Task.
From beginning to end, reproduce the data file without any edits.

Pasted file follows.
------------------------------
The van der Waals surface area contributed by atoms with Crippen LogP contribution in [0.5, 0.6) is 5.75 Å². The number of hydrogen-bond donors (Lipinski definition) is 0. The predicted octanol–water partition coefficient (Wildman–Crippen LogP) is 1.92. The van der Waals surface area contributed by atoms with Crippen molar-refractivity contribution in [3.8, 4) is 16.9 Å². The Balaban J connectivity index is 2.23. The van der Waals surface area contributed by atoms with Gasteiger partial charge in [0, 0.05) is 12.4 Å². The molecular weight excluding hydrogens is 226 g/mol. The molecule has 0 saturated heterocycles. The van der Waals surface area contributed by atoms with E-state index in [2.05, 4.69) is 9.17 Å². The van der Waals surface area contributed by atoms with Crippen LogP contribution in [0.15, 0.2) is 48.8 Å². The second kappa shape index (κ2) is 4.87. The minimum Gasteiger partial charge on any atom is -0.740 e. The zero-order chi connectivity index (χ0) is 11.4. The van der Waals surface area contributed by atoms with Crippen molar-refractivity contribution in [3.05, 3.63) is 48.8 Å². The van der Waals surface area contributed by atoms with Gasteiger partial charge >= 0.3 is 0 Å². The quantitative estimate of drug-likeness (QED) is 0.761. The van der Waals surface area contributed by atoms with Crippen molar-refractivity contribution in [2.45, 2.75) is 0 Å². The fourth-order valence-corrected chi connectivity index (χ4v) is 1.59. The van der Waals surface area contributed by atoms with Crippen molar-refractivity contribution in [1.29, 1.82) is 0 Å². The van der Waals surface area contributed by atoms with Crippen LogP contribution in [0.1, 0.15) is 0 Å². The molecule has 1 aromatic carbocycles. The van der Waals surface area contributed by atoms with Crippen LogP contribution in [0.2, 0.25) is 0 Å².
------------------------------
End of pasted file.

The van der Waals surface area contributed by atoms with Crippen LogP contribution in [0.5, 0.6) is 5.75 Å². The number of hydrogen-bond donors (Lipinski definition) is 0. The predicted octanol–water partition coefficient (Wildman–Crippen LogP) is 1.92. The van der Waals surface area contributed by atoms with Crippen molar-refractivity contribution in [3.8, 4) is 16.9 Å². The Balaban J connectivity index is 2.23. The van der Waals surface area contributed by atoms with Gasteiger partial charge in [0, 0.05) is 12.4 Å². The molecular weight excluding hydrogens is 226 g/mol. The molecule has 0 saturated heterocycles. The van der Waals surface area contributed by atoms with E-state index in [2.05, 4.69) is 9.17 Å². The van der Waals surface area contributed by atoms with Crippen LogP contribution in [0.15, 0.2) is 48.8 Å². The second kappa shape index (κ2) is 4.87. The minimum Gasteiger partial charge on any atom is -0.740 e. The zero-order chi connectivity index (χ0) is 11.4. The van der Waals surface area contributed by atoms with Crippen molar-refractivity contribution in [3.05, 3.63) is 48.8 Å². The van der Waals surface area contributed by atoms with Gasteiger partial charge >= 0.3 is 0 Å². The quantitative estimate of drug-likeness (QED) is 0.761. The van der Waals surface area contributed by atoms with Crippen molar-refractivity contribution in [2.45, 2.75) is 0 Å². The fourth-order valence-corrected chi connectivity index (χ4v) is 1.59. The van der Waals surface area contributed by atoms with Crippen molar-refractivity contribution in [1.29, 1.82) is 0 Å². The van der Waals surface area contributed by atoms with Crippen LogP contribution in [0.1, 0.15) is 0 Å². The molecule has 1 aromatic carbocycles. The van der Waals surface area contributed by atoms with Crippen LogP contribution in [0.2, 0.25) is 0 Å².